“My mom was on her phone at work during the beginning of the semester at Spanish Springs High School because she is a counselor,” Pilkington said, recounting the events. “She said ‘I have some very good news.’ She said I won a free year of college, and I said ‘really? Seriously? Oh my goodness!’”
Pilkington’s family has been preparing for her future higher education through the Nevada Prepaid Tuition program and Pilkington was entered into the first-ever drawing for a free year of college tuition from the program. State Treasurer Kate Marshall and the Board of Trustees of the College Savings Plans of Nevada announced a winner from the North and South, who will have 30 credits paid for upon entering any U.S. Department of Education institution eligible.
Pilkington was very quiet about her future plans, but she said she has contemplated attending the University of Nevada, Reno in the future. She said she might like to have a career related to helping animals, but no matter her choice she feels college is inevitable.
“I think (college) is really important so I get a really good education,” Pilkington said. “I get to choose a better job than I would if I didn’t go to college and going to college would help me take care of myself better.”
Pilkington’s third-grade teacher Diane Long said she was a “perfect candidate” for a free year of college given her work ethic and ability to motivate others in the classroom. Long said she has no doubt Pilkington will choose an “interesting” career.
“Anything I give her she does to a very high level of proficiency,” Long said. “She likes to help others and she supports different charities. She volunteers her time and money. She has a birthday party and has the kids bring presents for the homeless every year. She is a very unique girl and she does everything to a very high level and works super hard.”
Long said she personally has already started planning for her grandchildren’s college fund and she tries to pass on the message of preparation to her students. She said some exercises in her class let her students explore possible careers to get them thinking about college as early as possible.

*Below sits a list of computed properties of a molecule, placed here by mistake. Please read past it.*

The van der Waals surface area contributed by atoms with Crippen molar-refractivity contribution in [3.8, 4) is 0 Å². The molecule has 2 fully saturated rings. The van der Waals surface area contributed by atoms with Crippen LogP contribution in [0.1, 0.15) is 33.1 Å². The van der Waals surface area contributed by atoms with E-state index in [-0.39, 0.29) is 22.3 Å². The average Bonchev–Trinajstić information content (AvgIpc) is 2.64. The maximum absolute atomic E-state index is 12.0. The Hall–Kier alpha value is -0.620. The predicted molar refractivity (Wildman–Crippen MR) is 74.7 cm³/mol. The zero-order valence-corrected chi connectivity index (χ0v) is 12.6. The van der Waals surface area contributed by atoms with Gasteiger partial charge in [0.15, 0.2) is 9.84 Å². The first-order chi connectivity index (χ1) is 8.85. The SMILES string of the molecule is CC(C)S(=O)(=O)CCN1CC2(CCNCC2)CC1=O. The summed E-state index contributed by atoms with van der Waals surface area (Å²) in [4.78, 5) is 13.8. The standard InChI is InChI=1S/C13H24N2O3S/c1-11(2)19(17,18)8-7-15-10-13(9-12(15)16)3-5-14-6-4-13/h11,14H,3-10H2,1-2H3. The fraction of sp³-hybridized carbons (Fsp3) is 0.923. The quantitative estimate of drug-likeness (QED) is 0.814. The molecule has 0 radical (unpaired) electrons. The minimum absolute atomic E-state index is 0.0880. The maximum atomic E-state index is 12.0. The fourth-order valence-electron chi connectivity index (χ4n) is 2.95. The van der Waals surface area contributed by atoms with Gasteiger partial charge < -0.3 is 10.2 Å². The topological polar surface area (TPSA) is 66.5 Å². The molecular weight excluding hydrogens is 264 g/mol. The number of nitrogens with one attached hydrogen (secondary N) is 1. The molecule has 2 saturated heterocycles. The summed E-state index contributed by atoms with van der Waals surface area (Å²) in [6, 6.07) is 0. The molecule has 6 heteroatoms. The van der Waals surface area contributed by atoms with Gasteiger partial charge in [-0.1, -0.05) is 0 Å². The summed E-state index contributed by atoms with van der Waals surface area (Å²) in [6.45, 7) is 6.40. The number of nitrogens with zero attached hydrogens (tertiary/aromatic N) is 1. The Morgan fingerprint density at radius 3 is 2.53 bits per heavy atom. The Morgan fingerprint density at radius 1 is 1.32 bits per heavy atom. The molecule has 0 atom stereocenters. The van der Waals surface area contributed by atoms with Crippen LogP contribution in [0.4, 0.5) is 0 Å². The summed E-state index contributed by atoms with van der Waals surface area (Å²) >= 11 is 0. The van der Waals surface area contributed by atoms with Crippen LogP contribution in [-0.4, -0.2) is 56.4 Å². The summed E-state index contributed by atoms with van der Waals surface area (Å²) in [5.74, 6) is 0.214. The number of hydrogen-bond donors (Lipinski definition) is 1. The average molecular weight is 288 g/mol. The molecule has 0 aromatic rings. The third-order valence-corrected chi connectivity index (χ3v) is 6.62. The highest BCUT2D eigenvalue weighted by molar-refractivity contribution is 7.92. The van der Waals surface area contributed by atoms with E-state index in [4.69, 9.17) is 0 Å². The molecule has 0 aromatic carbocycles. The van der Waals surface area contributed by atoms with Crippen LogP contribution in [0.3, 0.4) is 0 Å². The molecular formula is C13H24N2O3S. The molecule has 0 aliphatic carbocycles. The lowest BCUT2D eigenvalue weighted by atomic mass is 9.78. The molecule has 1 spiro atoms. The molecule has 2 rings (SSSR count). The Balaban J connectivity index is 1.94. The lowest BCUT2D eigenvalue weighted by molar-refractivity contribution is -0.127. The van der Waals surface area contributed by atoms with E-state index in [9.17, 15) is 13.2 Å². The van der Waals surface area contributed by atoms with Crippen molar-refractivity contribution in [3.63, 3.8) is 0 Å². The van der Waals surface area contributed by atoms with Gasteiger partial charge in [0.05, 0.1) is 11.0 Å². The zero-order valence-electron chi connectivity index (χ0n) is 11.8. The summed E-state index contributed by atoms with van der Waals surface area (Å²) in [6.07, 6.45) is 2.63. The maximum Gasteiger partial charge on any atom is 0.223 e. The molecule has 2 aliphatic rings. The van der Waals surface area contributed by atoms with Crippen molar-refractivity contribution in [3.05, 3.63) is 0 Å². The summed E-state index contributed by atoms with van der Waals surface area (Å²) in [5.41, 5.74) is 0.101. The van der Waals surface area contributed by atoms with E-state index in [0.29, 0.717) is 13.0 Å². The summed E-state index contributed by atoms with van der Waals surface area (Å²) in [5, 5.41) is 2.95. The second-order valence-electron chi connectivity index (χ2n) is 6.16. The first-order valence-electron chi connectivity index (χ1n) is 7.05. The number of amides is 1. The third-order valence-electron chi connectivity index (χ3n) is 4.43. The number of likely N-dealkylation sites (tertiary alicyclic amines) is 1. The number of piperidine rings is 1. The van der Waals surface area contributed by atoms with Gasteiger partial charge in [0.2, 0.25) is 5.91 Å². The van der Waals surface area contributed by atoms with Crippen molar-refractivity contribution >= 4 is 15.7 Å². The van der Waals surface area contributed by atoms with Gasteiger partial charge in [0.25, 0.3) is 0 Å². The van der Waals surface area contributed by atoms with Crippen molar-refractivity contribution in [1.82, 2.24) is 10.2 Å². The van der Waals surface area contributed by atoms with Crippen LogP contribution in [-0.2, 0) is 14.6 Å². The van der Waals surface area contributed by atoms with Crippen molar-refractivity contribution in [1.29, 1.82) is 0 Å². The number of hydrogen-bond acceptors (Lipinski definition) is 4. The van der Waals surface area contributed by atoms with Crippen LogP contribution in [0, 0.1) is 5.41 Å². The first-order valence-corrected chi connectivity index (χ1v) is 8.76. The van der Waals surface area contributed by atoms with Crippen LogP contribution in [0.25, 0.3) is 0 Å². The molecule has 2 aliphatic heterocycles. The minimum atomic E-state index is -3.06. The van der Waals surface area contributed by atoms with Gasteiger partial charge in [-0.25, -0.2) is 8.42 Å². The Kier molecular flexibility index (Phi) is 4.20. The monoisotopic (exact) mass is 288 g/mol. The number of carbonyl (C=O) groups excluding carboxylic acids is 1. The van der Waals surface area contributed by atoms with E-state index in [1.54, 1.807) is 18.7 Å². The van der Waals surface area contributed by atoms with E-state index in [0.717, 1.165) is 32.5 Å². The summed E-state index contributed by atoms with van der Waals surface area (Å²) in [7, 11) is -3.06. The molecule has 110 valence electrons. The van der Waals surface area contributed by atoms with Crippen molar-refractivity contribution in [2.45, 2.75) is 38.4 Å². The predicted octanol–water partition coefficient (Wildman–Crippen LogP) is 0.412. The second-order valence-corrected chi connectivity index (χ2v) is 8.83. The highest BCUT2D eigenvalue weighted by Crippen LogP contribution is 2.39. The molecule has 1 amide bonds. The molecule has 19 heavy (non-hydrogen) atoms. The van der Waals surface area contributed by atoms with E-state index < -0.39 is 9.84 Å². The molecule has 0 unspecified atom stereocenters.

“With higher education, you do get better jobs, so we always stress to the students to be ready for the next grade or the next thing in life even through college,” Long said. “You never know what the price of education is, but it is definitely worthwhile and I am trying to pass that on to my students. I believe in it.”
State Treasurer Marshall said a recent study by Complete College America concluded that by 2020, 58 percent of jobs will require a career certificate or college degree, and that number jumps to 70 percent by 2030. The Nevada Prepaid Tuition program is designed to “lock in future tuition rates at today’s prices,” and open enrollment in the program is available through Feb. 28 with payments not due until May 15.
“The funded status of the Nevada Prepaid Tuition Program is currently about 112 percent, and the Board (of Trustees) has adopted a plan designed to get the funded status to 120 percent to ensure the long-term viability of the program for Nevada families,” Marshall said in a release.
Nevada Prepaid Tuition purchased credit hours may be used at any U.S. Department of Education-eligible institution of higher learning, both in-state and out-of-state, including technical and trade schools. If the beneficiary makes the decision to enroll at a college outside of Nevada, the monetary value of the purchased credit hours at a Nevada college would be transferred to the out-of-state college on the beneficiary’s behalf.
Newborns to ninth graders are eligible for the program. Parents have a variety of payment options: lump sum, 60 equal payments over five years, or pay each month from the time of enrollment until the child is ready to start college.
For more information about the Nevada Prepaid Tuition Program, go to NVPrepaid.gov, or call (702) 486-2025, or toll free, 1-888-477-2667.